9. We’ve all heard that the loss of one’s sense of smell and/or taste is a symptom of Coronavirus. A new peer-reviewed study published in the journal Plos Medicine studied 567 individuals in the UK who reported a loss of smell and/or taste to their doctor in April or May. Of those, 77.6% were found to have antibodies for Covid-19. Those who experienced loss of smell were three times more likely to have antibodies compared to those who only had loss of taste. The authors concluded, “Our findings suggest that recent loss of smell is a highly specific COVID-19 symptom and should be considered more generally in guiding case isolation, testing, and treatment of COVID-19.” You can read the full study here: https://journals.plos.org/plosmedicine/article?id=10.1371/journal.pmed.1003358

10. Finally, your world update. Cases continue to rise in the US with a 14-day trend of 6% growth in daily case numbers. Yesterday there were 42,222 new cases and the total number of US deaths is over 210,000. States in which case numbers are growing fastest include North Dakota, South Dakota, Wisconsin, Montana, and Utah.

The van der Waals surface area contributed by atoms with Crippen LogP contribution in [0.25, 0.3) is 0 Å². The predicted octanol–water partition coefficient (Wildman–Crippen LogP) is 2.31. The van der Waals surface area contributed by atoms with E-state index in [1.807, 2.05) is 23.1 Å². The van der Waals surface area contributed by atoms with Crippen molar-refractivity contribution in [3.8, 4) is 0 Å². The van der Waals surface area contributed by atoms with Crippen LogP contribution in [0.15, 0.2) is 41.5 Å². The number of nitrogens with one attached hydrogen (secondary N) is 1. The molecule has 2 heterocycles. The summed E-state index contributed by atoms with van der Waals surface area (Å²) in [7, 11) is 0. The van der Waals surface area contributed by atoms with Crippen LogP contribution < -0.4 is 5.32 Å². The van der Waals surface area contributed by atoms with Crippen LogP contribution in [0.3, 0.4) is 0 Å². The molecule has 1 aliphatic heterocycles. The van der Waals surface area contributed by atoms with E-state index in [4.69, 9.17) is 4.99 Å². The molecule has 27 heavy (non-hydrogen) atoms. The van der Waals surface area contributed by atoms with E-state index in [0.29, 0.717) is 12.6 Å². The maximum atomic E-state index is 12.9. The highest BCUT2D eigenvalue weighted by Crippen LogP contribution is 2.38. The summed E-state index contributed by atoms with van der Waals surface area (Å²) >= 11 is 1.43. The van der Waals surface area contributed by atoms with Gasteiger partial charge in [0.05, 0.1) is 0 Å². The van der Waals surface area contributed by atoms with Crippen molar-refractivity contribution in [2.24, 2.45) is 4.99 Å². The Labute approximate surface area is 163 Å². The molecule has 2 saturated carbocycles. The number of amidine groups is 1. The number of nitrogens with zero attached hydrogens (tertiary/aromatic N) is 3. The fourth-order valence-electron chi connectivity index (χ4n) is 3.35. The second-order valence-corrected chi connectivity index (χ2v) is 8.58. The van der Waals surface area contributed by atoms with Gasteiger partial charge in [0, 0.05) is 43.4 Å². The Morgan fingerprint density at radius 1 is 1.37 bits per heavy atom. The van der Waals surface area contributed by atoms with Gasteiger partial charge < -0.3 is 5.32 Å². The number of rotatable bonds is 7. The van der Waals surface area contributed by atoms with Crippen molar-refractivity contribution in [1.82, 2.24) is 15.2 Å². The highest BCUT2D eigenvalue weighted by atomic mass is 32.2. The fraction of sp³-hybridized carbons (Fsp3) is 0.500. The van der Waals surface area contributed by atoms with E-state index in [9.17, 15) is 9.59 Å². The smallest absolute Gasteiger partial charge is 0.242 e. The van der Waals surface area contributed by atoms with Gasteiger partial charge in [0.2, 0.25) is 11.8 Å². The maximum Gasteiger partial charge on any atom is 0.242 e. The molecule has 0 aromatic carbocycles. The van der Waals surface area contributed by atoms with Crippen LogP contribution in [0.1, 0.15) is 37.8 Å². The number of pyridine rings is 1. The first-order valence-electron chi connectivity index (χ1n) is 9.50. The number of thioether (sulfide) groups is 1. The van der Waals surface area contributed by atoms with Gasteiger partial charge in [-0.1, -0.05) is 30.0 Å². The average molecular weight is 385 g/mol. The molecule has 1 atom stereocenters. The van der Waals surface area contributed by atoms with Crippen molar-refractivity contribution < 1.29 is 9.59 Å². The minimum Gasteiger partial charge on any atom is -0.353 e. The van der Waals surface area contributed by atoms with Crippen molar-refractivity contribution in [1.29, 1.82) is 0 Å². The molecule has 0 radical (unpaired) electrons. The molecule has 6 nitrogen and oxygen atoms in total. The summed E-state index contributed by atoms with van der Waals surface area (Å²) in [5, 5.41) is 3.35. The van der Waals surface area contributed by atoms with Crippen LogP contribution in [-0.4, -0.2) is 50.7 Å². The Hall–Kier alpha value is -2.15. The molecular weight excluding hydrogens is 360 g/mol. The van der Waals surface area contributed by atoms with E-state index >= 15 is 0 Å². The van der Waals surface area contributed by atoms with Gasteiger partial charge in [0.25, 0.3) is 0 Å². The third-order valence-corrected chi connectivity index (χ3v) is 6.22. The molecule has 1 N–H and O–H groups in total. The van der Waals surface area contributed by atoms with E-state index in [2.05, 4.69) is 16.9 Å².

— For my Indiana readers, your case numbers have moved into the “Where new cases are higher and staying high” category with a seven-day average of 1,101 new cases. There has been a 40% rise in cases over the past 14 days in Indiana.
— In the UK, cases are surging with a 178% increase over the past two weeks. The government lost some of the data on cases recently, resulting in skewed daily case numbers showing nearly 23,000 new cases on Saturday. The seven-day average of new daily cases is now 10,937 and yesterday’s total was 12,593. For context, the average back in May when the virus first peaked in the UK was only 5,126.